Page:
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Characterization of Key Performance Measures at the Reclaimed Sandhill Wetland: Implications for Achieving Wetland Reclamation Success in the Athabasca Oil Sands.

Hartsock, J. A.. 2020. Southern Illinois University Carbondale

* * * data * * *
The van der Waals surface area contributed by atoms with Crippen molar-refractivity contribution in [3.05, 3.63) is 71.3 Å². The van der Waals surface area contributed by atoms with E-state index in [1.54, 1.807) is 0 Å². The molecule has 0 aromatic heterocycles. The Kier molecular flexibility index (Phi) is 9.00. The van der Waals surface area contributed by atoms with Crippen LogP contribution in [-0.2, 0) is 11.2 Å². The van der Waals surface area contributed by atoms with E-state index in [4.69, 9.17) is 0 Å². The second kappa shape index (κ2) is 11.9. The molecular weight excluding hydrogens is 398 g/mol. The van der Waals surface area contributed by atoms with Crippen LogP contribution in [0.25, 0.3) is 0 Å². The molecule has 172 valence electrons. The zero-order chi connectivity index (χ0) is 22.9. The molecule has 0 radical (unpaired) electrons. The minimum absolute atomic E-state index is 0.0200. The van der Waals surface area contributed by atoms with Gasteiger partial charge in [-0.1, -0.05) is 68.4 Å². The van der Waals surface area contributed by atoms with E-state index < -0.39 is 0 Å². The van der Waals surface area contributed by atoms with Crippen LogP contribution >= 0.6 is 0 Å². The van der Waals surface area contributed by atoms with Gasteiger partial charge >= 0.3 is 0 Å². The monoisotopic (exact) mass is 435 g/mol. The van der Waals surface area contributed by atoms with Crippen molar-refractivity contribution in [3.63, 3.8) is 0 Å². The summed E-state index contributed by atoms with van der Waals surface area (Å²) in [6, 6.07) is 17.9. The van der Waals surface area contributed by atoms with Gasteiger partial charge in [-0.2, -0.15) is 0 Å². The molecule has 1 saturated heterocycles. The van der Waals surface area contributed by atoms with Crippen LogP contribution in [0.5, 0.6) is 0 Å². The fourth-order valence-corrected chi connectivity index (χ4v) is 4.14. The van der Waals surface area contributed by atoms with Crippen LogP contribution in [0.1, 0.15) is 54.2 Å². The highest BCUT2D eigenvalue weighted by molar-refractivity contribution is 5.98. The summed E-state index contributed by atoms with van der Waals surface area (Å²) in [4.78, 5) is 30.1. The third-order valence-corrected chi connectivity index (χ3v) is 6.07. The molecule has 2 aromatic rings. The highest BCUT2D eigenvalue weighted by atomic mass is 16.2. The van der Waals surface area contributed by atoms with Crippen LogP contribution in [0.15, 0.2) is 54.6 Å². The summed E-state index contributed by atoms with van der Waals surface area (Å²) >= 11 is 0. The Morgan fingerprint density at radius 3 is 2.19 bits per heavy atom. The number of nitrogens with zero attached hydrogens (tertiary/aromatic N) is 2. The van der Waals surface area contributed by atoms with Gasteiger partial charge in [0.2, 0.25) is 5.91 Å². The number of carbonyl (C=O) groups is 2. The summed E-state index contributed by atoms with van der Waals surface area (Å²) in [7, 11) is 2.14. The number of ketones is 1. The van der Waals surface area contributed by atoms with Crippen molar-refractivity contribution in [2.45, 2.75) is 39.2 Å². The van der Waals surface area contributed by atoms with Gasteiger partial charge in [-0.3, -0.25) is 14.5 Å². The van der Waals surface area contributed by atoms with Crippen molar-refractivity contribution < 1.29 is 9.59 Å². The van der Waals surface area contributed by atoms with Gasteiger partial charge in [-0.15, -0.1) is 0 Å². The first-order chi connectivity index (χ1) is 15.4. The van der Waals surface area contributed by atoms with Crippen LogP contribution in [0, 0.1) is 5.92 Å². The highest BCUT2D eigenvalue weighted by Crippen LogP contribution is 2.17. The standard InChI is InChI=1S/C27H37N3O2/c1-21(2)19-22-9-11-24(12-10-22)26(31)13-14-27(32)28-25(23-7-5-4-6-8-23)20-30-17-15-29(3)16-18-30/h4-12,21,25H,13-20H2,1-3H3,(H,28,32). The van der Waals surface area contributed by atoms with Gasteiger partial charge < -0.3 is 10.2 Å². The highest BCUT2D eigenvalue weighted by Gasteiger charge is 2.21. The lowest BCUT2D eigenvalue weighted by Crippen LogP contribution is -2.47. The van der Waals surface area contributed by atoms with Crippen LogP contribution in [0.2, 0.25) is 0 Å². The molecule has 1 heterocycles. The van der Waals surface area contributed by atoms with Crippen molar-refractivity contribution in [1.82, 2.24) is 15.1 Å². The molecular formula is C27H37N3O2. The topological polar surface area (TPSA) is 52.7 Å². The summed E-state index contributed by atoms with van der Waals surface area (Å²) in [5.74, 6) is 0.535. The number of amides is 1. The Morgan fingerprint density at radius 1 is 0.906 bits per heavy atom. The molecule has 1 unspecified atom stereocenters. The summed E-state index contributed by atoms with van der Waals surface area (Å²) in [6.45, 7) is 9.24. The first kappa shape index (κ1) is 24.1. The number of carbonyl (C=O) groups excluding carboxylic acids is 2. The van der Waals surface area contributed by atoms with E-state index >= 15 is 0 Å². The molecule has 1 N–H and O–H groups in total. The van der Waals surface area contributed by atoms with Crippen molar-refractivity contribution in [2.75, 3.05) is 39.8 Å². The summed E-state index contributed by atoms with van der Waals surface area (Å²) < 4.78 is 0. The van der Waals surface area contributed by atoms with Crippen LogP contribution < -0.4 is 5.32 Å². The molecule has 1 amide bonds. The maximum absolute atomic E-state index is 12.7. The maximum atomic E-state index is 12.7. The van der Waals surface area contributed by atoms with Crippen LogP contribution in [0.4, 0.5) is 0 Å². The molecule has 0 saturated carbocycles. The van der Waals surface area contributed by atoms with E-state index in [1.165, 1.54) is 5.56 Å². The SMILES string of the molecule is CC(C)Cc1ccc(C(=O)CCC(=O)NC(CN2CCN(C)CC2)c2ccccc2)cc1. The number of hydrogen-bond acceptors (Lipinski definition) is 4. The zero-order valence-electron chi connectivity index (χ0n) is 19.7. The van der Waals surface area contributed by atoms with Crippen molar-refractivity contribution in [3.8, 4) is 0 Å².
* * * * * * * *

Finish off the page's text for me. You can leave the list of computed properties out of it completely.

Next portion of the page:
Fens and marshes are important landscape features in northern Alberta, Canada that occupy a significant portion of the Oil Sands Administration Area (OSAA). Disturbance from oil sands mining activities has affected many wetlands in the region. Because of this disturbance, oil sands mining companies near Fort McMurray, Alberta (e.g., Syncrude Canada Ltd. and Suncor Energy) are legally obligated to return previously mined areas to systems that support land uses equivalent to the pre-disturbance landscape. The experimental Sandhill Watershed is the first attempt by an oil sands operator (Syncrude Canada Ltd.) to construct a watershed above a previously mined landscape potentially capable of supporting a peat-forming wetland. Water samples were collected over a ten-year period (years 2009 - 2019) from near-surface and ground water sampling locations in the wetland area. Here, I present a history of dissolved ion concentrations measured at the reclaimed wetland. I also provide a comprehensive synopsis of dissolved ion concentrations obtained from twelve reference wetlands, as a comparison against the reclamation site. From the data provided, results indicate that the dominant anions and cations present in the Sandhill Wetland near-surface water (e.g., bicarbonate, sulfate, chloride, sodium, calcium, and magnesium) have increased annually since the first full growing season. Regression analysis shows near-surface sodium and chloride concentrations will reach sub-urface levels in approximately 8 and 7 years, respectively. If these trends manifest, the chemical conditions at the Sandhill Wetland will be analogous to saline fens in the future. The reclaimed wetland currently exhibits attributes similar to saline fens and slightly brackish marshes. For race metals, heavy metals, dissolved nitrogen, dissolved phosphorus, and dissolved organics, the Sandhill Wetland was quite comparable to all the reference wetlands. Of note, naphthenic acid and polycyclic hydrocarbon concentrations were below detection limits at the reclamation site, an important discovery as many of these compounds cause problems for insects, amphibians, and birds at low concentrations. I recommend monitoring of both water chemistry and plant composition patterns at the Sandhill Wetland should continue to capture important successional changes that may occur as the site matures.